69. Helps from brain deterioration

68. Certain types of meditation can lead you to a state of ‘superlearning’

67. Can lead to a more receptive state of learning as well as an accelerated one

66. Assists in addiction recovery

65. Can create a sustained prevention of relapse in addicts

64. Lowers heart rate (which can be a good thing for people in constant fight or flight mode, not so much for folks on drugs for blood pressure)

63. Decreases cortisol (the stress hormone)

62. Increases DHEA, the precursor to most hormones, which protects us from disease and key player in aging

61. Can decrease risk of mortality from heart disease

60. Creates a space for you to take control of your own health and well-being

59. Reduces insulin resistance, which is important in diabetes and also how certain diabetes med work

58. Reduces neurosis

57. Helps in self-realization

56. Reduces negative personality-traits

55. Lowers oxygen consumption, which helps in deeper relaxation

54. Decreases allostatic load- the price the body pays for being forced to adapt to adverse psychosocial or physical situations

53. Can change your genetic expression patterns (GEP)- what I always tell my patients is: 1) you are not your genes 2) you can turn genes on and off

52. Can aid in insomnia

51. Decreases inflammation which is involved in almost every symptom and disease from joint pain to heart disease

50. Improves brain blood flow

49. Reverses NF-kappa B and enzyme that plays a role in the immune response as well as memory

48. Changes structure of the amygdala, an area of the brain that is involved in memory, decision-making and emotions as shown on functional MRI

47. Changes in structure of the hippocampus, an area of the brain that is involved in memory and other processes. It is usually the first affected in Alzheimer’s disease.

46. Changes the structure of the pons in the brain. The pons acts as a highway to different areas of the brain and plays a key role in sleep and dreaming, including REM sleep.

45. Changes in the anterior cingulate cortex structure in the brain, which works in regulating heart rate and blood pressure

44. Changes in the structure of the intraparietal sulcus which directs eye movements and reaching ability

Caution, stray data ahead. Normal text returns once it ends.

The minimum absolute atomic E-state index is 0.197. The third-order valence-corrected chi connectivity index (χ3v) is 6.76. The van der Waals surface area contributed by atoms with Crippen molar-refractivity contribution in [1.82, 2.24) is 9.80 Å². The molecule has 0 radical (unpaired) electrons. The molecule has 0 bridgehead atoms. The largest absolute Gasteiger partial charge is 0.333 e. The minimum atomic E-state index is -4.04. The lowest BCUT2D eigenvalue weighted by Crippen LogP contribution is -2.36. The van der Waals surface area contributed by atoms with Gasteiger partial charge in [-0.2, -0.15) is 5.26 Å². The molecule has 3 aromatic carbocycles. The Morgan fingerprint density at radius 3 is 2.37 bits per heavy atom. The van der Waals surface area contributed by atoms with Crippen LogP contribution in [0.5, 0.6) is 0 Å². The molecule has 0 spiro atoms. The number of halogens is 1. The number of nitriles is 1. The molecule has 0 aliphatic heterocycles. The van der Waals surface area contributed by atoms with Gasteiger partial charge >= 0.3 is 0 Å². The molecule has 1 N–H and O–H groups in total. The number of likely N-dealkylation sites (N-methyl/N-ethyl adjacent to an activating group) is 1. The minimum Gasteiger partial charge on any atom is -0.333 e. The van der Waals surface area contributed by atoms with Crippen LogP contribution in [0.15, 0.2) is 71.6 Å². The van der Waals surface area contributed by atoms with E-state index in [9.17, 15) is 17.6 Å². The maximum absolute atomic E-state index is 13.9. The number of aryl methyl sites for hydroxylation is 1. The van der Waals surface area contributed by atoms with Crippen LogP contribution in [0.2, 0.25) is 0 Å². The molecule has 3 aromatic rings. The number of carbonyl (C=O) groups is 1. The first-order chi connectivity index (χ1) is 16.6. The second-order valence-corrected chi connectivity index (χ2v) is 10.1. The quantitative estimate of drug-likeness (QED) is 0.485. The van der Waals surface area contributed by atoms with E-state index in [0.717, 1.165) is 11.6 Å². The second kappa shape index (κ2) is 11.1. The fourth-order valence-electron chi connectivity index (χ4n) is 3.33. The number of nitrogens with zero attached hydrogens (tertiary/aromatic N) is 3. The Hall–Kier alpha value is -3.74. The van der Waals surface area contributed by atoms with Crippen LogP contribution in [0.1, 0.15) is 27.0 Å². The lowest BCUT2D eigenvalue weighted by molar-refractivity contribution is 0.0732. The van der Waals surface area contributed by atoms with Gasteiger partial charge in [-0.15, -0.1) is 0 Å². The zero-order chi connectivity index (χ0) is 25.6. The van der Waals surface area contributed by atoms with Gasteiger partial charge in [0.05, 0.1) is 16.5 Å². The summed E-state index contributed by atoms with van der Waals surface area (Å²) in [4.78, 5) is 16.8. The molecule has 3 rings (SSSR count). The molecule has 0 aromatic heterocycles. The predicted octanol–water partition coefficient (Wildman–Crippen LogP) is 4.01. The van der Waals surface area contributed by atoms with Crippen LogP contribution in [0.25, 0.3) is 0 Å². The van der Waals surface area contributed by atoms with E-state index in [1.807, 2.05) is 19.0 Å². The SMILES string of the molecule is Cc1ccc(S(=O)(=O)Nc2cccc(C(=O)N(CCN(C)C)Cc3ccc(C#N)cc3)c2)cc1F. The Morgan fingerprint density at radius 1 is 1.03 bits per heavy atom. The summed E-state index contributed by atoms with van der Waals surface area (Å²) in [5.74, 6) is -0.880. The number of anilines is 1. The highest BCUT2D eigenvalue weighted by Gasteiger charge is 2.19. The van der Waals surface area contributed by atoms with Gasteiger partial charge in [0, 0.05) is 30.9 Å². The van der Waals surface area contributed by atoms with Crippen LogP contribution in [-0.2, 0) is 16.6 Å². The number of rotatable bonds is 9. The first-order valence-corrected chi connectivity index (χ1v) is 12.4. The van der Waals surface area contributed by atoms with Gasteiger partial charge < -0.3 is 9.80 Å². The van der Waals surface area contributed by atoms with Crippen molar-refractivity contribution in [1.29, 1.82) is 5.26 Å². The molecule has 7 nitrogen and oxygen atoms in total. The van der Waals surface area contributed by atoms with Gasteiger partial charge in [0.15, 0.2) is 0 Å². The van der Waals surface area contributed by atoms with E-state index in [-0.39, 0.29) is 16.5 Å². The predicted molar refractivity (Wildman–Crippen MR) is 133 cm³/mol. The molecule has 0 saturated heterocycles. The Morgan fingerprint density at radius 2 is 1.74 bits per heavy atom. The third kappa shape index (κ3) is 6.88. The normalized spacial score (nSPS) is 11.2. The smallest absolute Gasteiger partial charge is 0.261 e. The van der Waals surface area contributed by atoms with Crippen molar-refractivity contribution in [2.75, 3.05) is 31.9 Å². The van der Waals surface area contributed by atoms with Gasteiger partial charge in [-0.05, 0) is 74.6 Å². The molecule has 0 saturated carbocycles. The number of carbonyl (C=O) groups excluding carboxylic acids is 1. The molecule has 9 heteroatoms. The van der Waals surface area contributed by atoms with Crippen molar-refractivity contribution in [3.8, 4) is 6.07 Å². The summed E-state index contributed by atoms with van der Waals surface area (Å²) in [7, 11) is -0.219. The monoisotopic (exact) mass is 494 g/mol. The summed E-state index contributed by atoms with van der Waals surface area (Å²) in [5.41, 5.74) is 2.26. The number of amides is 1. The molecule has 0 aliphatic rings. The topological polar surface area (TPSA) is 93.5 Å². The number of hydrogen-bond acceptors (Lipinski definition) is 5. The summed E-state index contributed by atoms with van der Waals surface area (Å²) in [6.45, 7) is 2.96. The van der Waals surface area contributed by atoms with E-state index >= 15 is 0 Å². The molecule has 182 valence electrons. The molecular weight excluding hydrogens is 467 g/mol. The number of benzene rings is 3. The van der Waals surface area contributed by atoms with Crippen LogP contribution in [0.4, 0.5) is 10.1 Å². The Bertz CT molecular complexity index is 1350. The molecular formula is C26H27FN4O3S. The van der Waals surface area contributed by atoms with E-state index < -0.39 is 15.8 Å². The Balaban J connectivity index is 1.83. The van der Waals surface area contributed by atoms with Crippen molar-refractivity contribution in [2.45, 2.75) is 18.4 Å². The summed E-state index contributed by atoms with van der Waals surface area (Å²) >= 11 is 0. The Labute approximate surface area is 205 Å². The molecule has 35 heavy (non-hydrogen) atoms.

45. Changes in metabolism – monitored by oxygen and CO2 changes

44. Reverses dendrite shrinkage, a part of the neuron, which are the cells of the brain

43. Decreases blood levels of lactate, a substance that is produced when you break down sugars and causes panic attacks

42. Improves emotional regulation

41. Increases GABA levels which are hormones produced during relaxation and immunity and where drugs like Xanax, Valium and Clonopin work on.

40. Increases resilience

39. Reduces schizophrenic symptoms

38. Improves relationships

37. Improves quality of life

36. Reduces free-radical production

35. Can decrease pain

34. Increases exercise tolerance

33. Helps with symptoms Irritable Bowel Syndrome

32. Helps improve symptoms of Inflammatory Bowel Diseases like Crohns and Ulcerative Colitis

31. Helps accelerate post-operative healing

30. Reduces activity of viruses

29. Can help in asthma attacks

28. Aids in breaking bad habits

27. Aids in anger management

26. Increases empathy

25. Helps decrease road rage

24. Increases compassion

23. Helps in forgiveness of yourself and others

22. Increases synchronicity in your life (my favorite)

21. Increases equanimity

20. Reduces likelihood of criminal behavior

19. Decreases worry tendency

18. Increases will-power

17. Increases self-confidence

16. Improved tolerance for everything in life

15. Increases creativity

14. Helps resolve phobias

13. Slows mind aging

12.  Lowers blood pressure

11. Develops intuition

10. Increases serotonin

9. Helps with rational judgement

8. Encourages higher levels of brain gyrification, the process of folding as the brain grows